The story of a colonel, a fire truck, post office,
railroad station and a fight between towns.
In my frequent dive into local history, I came across something I hadn’t fully understood before: How a Bucks County town discarded its name after an emotional fight with a neighboring town over the naming of a post office. Let’s backtrack.
Before 1790, William Richardson Atlee set up for business as an attorney in a crossroad’s village known as Four Lanes End in Lower Bucks County. The settlement clustered around a four-way intersection of two stage coach routes, one running between New York and Philadelphia and the other between Bristol and Easton. Bill’s claim to fame is his daddy. Revolutionary War Col. Samuel Atlee commanded troops who valiantly recaptured Old Stone House twice in the Battle of Brooklyn in 1776 before being overrun by the British.“Good God, what brave men must I lose this day!” shouted George Washington from a distance. Taken prisoner, Atlee was released two years later. His son Bill later married the daughter of Gen. Anthony “Mad Anthony” Wayne, one of Washington’s most fiery and prominent commanders.
With this patriotic pedigree, Bill’s law firm flourished as did Four Lanes End. So much so folks decided to buy a horse-drawn fire engine to protect the community. They raised the equivalent of $9,000 today to buy the equipment from a Philadelphia manufacturer. As the pumper neared completion, the company inquired about a name to be painted on the apparatus. Since Atlee had been a principal contributor, someone suggested it be named for him. But when it arrived in 1790, “Atleebury” was painted on both sides. Oh,well.
Sixteen years later in 1806, the federal government opened a post office in Four Lanes End named after the fire truck. Kinda. On April Fool’s Day, the stone building proclaimed “Attleborough”. It wasn’t long before Four Lanes End retreated into history in favor of the P.O. name.\
But wait. There’s more.
In 1876, the North Pennsylvania Railroad constructed a new line from Philadelphia to Bound Brook, N.J. serving passengers in Attleborough and the prosperous mill town of Hulmeville on Neshaminy Creek to the east. The railroad built a depot on the Attleborough border a mile from Hulmeville. Naturally, borough officials insisted the building be named Hulmeville Station. The proud folks of Attleborough demanded it be Attleborough Station. As the debate rageed, the railroad became impatient. The great Philadelphia Centennial Exposition marking the country’s 100th birthday was fast approaching. Trains would be packed. Franklin Comly, president on the railroad, wanted a name pronto. Neither town would relent. In frustration, Comly took charge. The station would be called Langhorne.
It seemed a logical choice . The entire area was once Langhorne Park, a 7,200-acre farm and mansion owned by Jeremiah Langhorne, a Quaker and former Chief Justice of the Pennsylvania Supreme Court. What Comley might not have realized is Jeremiah owned scores of slaves working his plantation who were freed upon his death in 1742. That part of Langhorne Park’s legacy had been shuffled into the deep background by the 19th century when the train station was built. For passengers arriving at the new “Langhorne” station, there was no such town. Attleborough quickly remedied that by adopting Langhorne as its new name.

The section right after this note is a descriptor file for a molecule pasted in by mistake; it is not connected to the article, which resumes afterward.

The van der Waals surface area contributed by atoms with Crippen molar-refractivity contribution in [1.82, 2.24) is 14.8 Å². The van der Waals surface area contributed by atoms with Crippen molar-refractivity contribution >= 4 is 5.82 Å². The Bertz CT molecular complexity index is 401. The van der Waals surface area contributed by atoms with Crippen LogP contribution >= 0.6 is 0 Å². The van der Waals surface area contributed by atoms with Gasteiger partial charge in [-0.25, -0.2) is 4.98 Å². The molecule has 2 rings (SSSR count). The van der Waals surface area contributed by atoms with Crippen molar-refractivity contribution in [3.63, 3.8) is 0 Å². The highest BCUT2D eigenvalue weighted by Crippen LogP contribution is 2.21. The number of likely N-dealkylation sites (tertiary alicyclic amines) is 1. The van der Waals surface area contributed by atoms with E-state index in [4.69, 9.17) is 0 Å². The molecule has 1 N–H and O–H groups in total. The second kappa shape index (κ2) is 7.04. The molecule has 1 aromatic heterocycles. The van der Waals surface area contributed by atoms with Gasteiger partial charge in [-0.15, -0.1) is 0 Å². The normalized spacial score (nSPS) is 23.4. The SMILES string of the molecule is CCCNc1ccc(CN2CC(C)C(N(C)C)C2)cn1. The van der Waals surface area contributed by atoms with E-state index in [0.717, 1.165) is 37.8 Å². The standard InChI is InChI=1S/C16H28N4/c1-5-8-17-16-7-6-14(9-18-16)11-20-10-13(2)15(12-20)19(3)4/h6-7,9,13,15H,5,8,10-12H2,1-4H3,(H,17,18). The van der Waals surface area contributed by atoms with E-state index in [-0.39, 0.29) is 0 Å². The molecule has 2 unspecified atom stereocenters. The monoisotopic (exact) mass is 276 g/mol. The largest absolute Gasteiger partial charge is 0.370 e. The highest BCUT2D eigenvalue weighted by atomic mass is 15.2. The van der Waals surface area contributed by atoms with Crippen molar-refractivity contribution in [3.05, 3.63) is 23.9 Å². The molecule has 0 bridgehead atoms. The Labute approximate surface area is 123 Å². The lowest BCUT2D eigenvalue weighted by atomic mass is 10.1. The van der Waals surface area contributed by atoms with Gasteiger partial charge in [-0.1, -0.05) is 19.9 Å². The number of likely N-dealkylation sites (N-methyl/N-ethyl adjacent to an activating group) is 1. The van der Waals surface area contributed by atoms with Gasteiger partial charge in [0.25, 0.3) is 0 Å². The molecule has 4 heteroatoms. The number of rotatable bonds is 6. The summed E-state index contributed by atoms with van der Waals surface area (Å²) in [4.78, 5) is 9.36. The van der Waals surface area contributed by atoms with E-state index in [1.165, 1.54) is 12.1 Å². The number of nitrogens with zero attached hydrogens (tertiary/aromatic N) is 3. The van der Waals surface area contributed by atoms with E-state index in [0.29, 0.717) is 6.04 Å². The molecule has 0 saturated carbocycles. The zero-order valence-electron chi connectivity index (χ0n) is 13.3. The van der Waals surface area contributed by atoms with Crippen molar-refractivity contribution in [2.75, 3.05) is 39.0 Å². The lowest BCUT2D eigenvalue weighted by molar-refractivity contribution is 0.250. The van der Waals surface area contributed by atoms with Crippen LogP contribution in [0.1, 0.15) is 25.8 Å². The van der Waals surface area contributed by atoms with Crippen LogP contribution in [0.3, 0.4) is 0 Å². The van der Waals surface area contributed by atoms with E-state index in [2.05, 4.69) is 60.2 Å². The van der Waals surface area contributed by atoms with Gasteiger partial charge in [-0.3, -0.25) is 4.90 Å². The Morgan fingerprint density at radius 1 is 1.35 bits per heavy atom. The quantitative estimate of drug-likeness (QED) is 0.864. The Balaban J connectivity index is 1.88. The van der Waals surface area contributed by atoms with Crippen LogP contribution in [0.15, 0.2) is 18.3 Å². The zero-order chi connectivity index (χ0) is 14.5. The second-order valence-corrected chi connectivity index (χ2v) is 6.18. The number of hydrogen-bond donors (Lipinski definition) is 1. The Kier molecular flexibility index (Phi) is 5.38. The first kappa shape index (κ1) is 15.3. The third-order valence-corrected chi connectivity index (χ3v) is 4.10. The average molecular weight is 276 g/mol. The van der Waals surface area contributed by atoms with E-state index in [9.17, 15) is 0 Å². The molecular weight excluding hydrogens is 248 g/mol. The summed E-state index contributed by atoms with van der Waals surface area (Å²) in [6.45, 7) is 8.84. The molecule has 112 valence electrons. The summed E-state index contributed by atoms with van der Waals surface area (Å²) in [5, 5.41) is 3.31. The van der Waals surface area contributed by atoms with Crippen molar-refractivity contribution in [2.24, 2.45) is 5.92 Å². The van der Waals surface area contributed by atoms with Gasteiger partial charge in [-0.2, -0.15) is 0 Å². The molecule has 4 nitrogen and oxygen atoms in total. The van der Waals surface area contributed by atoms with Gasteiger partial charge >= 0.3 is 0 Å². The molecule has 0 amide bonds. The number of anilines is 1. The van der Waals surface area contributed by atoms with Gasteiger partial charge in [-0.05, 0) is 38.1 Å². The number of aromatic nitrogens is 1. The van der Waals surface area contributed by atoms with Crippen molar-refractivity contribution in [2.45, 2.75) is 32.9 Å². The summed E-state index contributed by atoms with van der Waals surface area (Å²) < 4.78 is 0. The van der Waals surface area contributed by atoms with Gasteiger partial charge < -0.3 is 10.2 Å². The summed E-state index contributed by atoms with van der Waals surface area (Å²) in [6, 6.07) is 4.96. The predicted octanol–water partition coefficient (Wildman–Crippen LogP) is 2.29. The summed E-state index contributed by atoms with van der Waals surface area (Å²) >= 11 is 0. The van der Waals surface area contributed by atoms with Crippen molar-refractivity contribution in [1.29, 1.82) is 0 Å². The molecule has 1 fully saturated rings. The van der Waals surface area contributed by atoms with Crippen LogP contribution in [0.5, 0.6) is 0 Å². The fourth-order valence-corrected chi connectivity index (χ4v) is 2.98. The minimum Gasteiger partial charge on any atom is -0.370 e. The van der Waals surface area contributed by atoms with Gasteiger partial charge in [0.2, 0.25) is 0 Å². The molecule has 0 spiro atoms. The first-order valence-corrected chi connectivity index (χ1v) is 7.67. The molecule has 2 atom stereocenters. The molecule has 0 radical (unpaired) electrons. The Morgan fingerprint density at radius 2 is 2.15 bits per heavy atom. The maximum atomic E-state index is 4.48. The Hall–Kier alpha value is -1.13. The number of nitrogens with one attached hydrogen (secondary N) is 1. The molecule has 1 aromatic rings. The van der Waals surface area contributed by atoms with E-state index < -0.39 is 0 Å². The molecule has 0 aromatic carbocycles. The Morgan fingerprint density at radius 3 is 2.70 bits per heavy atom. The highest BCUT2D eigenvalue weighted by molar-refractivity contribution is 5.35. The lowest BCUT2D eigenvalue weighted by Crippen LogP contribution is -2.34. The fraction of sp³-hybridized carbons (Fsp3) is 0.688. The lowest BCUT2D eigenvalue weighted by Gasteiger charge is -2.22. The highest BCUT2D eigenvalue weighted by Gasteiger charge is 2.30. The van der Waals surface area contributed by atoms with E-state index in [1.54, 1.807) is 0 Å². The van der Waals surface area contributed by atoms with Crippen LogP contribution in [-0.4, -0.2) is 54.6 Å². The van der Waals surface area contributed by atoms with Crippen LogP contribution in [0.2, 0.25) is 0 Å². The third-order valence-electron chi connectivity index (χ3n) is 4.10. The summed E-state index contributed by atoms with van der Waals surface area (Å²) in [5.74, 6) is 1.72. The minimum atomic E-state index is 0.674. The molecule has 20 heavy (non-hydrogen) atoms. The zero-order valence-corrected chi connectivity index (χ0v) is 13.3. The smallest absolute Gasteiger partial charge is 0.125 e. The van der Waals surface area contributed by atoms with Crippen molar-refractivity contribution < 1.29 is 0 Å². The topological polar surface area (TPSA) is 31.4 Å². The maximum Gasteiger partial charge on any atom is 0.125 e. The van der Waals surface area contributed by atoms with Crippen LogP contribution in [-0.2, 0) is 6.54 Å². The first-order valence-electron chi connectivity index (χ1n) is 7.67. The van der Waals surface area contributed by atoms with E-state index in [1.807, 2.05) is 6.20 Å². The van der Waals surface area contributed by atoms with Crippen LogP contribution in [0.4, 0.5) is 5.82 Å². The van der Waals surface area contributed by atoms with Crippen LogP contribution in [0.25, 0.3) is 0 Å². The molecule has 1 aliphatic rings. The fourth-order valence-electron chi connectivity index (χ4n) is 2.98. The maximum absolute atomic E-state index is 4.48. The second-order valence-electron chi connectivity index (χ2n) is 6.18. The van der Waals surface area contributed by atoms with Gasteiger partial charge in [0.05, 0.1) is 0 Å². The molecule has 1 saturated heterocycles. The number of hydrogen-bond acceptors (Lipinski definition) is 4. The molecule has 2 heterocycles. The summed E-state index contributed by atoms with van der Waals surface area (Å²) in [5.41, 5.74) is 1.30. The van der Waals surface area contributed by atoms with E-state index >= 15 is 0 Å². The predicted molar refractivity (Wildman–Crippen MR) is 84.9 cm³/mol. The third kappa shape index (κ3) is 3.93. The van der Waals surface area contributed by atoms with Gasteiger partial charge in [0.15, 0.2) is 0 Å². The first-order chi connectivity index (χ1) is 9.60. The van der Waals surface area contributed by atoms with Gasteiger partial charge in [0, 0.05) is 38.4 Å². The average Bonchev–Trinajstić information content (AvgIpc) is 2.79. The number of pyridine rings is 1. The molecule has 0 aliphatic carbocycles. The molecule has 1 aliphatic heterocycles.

Fourteen years after the station opened, an affluent mansion development district in Langhorne next to the depot incorporated as its own municipality of less than a square mile. Langhorne Manor Borough’s boundary effectively separated Langhorne from its train station. As for Hulmeville, it also became separated from the station by the formation of a new town on the Hulmeville side of the tracks known as Eden in its earliest days. Seizing the day at its incorporation in 1889, officials decided on a new name. Drum roll, please. Attleborough.
Talk about confusion!
When the new Attleborough got its own post office, mail addressed to Attleborough often was routed to the former Attleborough P.O. There was so much turmoil citizens appealed to county court for yet a new name – South Langhorne. Deal.
Local jockeying over town names seemed finally to come to an end until the mid-1940s arrived. South Langhorne hankered for a new identity after becoming a commercial/industrial hot spot. So, in 1947 the former Eden, former Attleborough, former South Langhorne became Penndel.
Today land developers engage in a modified verison of this name game in other areas of Bucks. For instance, builders of housing developments in northern Middletown have persuaded the U.S. Post Office to have mail in the new developments sorted in the Yardley Post Office rather than in Langhorne. Why? Property is more valuable with a Yardley address. And so it goes. Roughly 30 years ago, the post office in Morrisville which sorted mail for Falls and Lower Makefield closed and moved to a new larger facility in Falls. So far there’s been no clamor in Falls or Lower Makefield to rename themselves Morrisville.
Sources include “Place Names in Bucks County Pennsylvania” by George MacReynolds published in 1942 by the Bucks County Historical Society.